This is the model I have.

http://www.newegg.com/Product/Product.aspx?Item=N82E16815116057

Windows Media Center will recognize both tuners and set them up and all the channels will appear in the guide and all will be seemless.

Another option is this card which has two hybrid tuners allowing you to record up to two digital channels or two analog channels or one of each.

http://www.newegg.com/Product/Product.aspx?Item=N82E16815116037
post #10 of 16
Thread Starter 
Thanks so much for the response. So I can just get a single analog tuner and be good to go (connect it to the analog cable tuner). Sounds good, and those seem to be less expensive than buying a 2nd digital tuner or a single dual tuner.
post #11 of 16
Doesn't the SD cable box need the TV tuned to channel 3? Wouldn't you have to get an analog tuner and tune it to channel 3 with the SD cable box on and then you change channels using the cable box?

The easiest thing to do is to just get a cablecard and a cablecard tuners solution.
post #12 of 16
Thread Starter 
Not sure about the channel 3 thing, but if true, I'll just connect it directly to the TV and bypass the HTPC all together. I'd just use the HTPC for clear QAM TV viewing/recording.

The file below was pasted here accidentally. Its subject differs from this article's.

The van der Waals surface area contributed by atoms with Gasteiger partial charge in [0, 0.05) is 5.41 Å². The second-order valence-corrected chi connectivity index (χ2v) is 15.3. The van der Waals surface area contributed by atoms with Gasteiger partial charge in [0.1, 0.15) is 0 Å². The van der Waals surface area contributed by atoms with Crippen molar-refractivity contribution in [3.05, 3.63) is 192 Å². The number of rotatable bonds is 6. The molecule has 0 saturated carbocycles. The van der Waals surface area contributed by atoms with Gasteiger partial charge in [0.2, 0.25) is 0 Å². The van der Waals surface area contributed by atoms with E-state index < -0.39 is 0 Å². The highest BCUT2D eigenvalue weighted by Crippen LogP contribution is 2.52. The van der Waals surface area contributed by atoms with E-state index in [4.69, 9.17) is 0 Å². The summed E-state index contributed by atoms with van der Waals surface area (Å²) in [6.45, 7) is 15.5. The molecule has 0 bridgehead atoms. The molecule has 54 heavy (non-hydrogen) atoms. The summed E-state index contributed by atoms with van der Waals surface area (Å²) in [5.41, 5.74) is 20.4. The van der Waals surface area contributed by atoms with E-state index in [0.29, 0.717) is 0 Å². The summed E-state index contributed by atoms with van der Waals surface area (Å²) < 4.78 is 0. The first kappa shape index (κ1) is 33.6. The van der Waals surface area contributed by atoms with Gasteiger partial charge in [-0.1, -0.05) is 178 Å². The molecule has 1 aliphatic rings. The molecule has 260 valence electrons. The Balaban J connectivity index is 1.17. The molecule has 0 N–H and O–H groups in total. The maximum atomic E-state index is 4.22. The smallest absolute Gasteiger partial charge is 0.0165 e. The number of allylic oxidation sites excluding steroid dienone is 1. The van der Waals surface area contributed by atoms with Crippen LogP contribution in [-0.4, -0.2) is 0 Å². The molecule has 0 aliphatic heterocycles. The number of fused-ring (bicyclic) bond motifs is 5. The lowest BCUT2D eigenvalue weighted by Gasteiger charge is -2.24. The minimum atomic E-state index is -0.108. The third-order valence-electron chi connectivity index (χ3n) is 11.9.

I agree the cablecard is the easiest thing, but I'm hoping to do this cheaply as we're planning a move this year, and I have no idea what TV viewing options I'd have at the new place. A $30 analog card would be fine, a $200 cablecard solution isn't in the cards unless I knew cable is an option where we move.
post #13 of 16
Not sure why you want to connect the computer tuner card to the analog tuner box. If you do that than the tuner box will do the tuning and your computer tuner will become nothing more than a capture device (capturing the output of the tuner box). You will have to change channels on the tuner box since it is in control of the "tuning". Just let the computer tuner card do the tuning by bypassing the cable tuner box.
post #14 of 16
Thread Starter 
I'm already doing that and the tuner card is only getting the clear QAM channels. My cable subscription is the "basic" package which requires the small SD cable tuner box to receive ESPN, A&E, TBS, on and on.....those channels won't come in without the cable box.
post #15 of 16
The cable box allows the QAM channels. The PC tuner card cannot decrypt the QAM and only displays the Clear QAM.

Initially the cable box is provided as a digital to analog converter so the cable companies can free up their analog bandwidth and go all digital. Then the cable company was able to shift most of the Clear QAM to be encrypted while leaving only locals unencrypted Clear QAM.

The only benefit to hooking up the cable box signal to your HTPC is the ability to record whatever is tuned to the box at the time. You will still need to change channels with the cable box instead of within the HTPC like you can with the Clear QAM locals.
post #16 of 16
I see. You don't have true analog channels (I thought that sounded weird since most providers have gotten rid of them). You need the box to convert from digital to analog. Never mind then. You could capture the analog output from the box. You would have to use an IR blaster to change channels on the box.